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Topic: Sayyid Qutb


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In the News (Fri 20 Oct 17)

  
  Sayyid Qutb
Sayyid Qutb was born on 8 October 1906, in a village called "Musha" in the township of Qaha in the province of Assyout in Egypt.
Sayyid Qutb resumed his job as a teacher and inspector in the ministry of education before he resigned in October 1952 (again because of his repeated philosophical disagreements with the minister of education and many of his colleagues).
Sayyid Qutb will always be remembered for his legacy of clearly defining the basic ideas of the Oneness and sovereignty of Allah, the clear distinction between pure faith and the association of partners with Allah (Shirk) overt and hidden, and the only hope for salvation of humanity.
www.youngmuslims.ca /biographies/display.asp?ID=7   (1141 words)

  
 Sayyid Qutb, Ted Thornton, NMH, Northfield Mount Hermon
In 1964, Qutb, having suffered torture and ten years of incarceration in Nasser's prisons, published his best known work, Milestones, (Ma'alim fi'l Tariq: alternate translation of the title is Signposts) a work that has inspired some of the most extreme expressions of Islamic revivalism, such as Islamic Jihad and Takfir wa-l Hijra.
Qutb was an employee at the time in the Egyptian Ministry of Education.
Qutb was deeply offended by the racism he observed (and experienced first-hand) and was scandalized by the openness between the sexes in American society.
www.nmhschool.org /tthornton/sayyid_qutb.htm   (755 words)

  
 Sayyid Qutb
Qutb was all his life the believer in conservative Islamic values, but it was his experiences in the USA that formed the ideology that he now is remembered for.
Qutb promoted the idea that governments led by human ideals were illegal; a society should be governed according to the laws of Islam, which he believed were manifest in the Sharia.
Qutb's legacy has been preserved by many, and among them is his brother Muhammad Qutb, who fled to Saudi Arabia and became a professor of Islamic Studies.
i-cias.com /e.o/qutb_s.htm   (528 words)

  
 PWHCE Middle East Project: Sayyid Qutb Profile
Qutb was an admirer of America until, in his capacity as an employee of the Egyptian education department, he travelled to America in 1948, remaining until 1951.
Sayyid Qutb was to become a prominent intellectual in the vaccuum that followed al-Banna's death and the 1952 Free Officer's Coup,
Qutb believes that the creative energy of the West is spent, with the systems of the West bankrupt and drawing on Marxist models which themselves have failed.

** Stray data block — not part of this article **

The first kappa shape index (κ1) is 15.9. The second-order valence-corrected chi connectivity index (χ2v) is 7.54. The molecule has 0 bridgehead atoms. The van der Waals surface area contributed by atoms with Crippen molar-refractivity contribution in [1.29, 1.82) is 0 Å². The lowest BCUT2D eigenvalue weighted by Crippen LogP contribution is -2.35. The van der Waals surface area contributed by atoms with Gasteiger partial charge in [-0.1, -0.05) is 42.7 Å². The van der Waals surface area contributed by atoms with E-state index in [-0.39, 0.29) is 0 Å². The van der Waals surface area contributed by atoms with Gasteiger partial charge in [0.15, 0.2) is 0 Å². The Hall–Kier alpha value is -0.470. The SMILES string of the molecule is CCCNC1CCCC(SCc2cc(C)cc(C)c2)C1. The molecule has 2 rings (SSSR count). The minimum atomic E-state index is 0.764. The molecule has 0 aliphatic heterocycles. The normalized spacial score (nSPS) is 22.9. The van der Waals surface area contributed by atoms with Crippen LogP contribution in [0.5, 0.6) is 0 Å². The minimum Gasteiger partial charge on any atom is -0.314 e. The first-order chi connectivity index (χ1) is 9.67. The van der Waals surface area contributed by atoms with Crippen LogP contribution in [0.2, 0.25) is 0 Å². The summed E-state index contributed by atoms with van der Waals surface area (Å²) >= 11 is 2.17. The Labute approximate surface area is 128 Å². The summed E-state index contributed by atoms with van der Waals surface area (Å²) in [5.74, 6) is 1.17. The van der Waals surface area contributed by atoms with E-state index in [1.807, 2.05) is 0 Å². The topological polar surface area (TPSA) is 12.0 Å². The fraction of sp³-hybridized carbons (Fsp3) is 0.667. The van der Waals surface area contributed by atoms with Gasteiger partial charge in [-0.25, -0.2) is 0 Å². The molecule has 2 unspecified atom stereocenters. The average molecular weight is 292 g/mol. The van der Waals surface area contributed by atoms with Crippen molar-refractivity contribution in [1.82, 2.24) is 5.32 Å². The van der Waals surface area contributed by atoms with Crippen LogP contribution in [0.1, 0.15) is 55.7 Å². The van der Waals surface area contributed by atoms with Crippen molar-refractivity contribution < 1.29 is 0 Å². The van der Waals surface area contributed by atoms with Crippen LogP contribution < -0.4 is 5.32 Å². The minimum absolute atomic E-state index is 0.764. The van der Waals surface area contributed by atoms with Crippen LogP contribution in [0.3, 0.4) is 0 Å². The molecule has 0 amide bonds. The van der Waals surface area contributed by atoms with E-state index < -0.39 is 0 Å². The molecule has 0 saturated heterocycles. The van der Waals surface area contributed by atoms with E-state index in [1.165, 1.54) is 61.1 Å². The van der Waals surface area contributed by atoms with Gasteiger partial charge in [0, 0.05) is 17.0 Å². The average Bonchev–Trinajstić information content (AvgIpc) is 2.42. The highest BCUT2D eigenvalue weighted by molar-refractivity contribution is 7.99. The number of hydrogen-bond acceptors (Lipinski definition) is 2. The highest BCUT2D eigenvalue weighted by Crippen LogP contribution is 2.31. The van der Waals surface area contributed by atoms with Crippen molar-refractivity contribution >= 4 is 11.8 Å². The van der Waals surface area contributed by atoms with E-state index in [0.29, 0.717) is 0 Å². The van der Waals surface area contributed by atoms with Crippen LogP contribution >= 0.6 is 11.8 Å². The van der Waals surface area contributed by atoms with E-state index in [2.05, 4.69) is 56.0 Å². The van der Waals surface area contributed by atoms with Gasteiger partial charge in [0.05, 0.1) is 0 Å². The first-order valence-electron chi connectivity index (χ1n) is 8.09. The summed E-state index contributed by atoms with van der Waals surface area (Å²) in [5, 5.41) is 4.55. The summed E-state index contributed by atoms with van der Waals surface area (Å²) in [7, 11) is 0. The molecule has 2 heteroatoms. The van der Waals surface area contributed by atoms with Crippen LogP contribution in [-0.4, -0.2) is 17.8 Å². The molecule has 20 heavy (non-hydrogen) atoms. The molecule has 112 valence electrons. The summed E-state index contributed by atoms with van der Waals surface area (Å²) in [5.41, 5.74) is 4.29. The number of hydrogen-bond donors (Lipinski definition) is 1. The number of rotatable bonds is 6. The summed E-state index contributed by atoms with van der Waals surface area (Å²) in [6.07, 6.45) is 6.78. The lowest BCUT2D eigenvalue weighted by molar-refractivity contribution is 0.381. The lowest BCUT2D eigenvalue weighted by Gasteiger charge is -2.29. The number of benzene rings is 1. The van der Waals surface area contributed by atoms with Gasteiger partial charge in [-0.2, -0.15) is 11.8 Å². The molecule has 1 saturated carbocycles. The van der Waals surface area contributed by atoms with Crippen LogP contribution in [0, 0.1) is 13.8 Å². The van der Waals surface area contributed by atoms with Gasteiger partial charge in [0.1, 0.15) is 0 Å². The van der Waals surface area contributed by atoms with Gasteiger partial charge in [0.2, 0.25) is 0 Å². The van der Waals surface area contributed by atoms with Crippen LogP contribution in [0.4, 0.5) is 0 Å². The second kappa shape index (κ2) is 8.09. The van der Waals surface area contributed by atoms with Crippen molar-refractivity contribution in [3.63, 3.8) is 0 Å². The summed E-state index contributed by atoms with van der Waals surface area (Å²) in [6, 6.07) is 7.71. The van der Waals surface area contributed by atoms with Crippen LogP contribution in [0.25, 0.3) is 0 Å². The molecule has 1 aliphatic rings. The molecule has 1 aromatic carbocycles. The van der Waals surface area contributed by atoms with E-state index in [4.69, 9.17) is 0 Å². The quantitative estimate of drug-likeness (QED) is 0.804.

www.pwhce.org /qutb.html   (1726 words)

  
 Remembering Sayyid Qutb
In this Sayyid Qutb departed from Maulana Maudoodi's articulation of "partial jahiliyyah" in which the late Pakistani scholar was prepared to concede to the systems prevalent in Muslim societies some room for modification and hence a degree of respectability.
Qutb's disappointment at seeing the supposedly respectable organs of public opinion indulging in a vicious attacks on the character of a leading Islamic leader can be imagined.
Sayyid Qutb wrote a number of books, including the well-known tafseer, Fi Zilal al-Qur'an ('In the shade of the Qur'an'), in which he explains Qur'anic ayaat with references to other ayaat of the noble Book.
www.youngmuslims.ca /online_library/books/milestones/remember.asp   (1288 words)

  
 Qutb, Sayyid Biography | eorl_11_package.xml
Sayyid Qutb (1906–1966), among the most influential Islamist thinkers of the twentieth century, was born on October 9, 1906, in the village of Musha (Upper Egypt).
Qutb's scheme stressed the twin concepts of jahiliyya (paganism) and hakimiyya (sovereignty) on the one hand, and on the other called for the adoption of jihad as the ultimate means for delivering political power to a new generation of Islamist revolutionaries.
Qutb warned that the struggle to restore Islam is long and arduous and involves adherence to a strict code by a cohort of professional revolutionaries.
www.bookrags.com /biography/qutb-sayyid-eorl-11   (1791 words)

  
 Religioscope - Interview wit Prof. Abu Rabi about Sayyid Qutb
Initially Sayyid Qutb was a secular man of letters in Egypt, before he converted fully to Islamic ideas in the 1940s.
But the second major factor that led perhaps to an increase in the charisma of Sayyid Qutb is the Nasserite  revolution of 1952, because now, after 1952, we are dealing with a fundamentally different situation than had been current in Egypt before that time.
In the 1940s or so, Sayyid Qutb began to be more and more aware of the importance of the Quran in the Islamic life.
www.religioscope.com /info/dossiers/textislamism/qutb_aburabi.htm   (4051 words)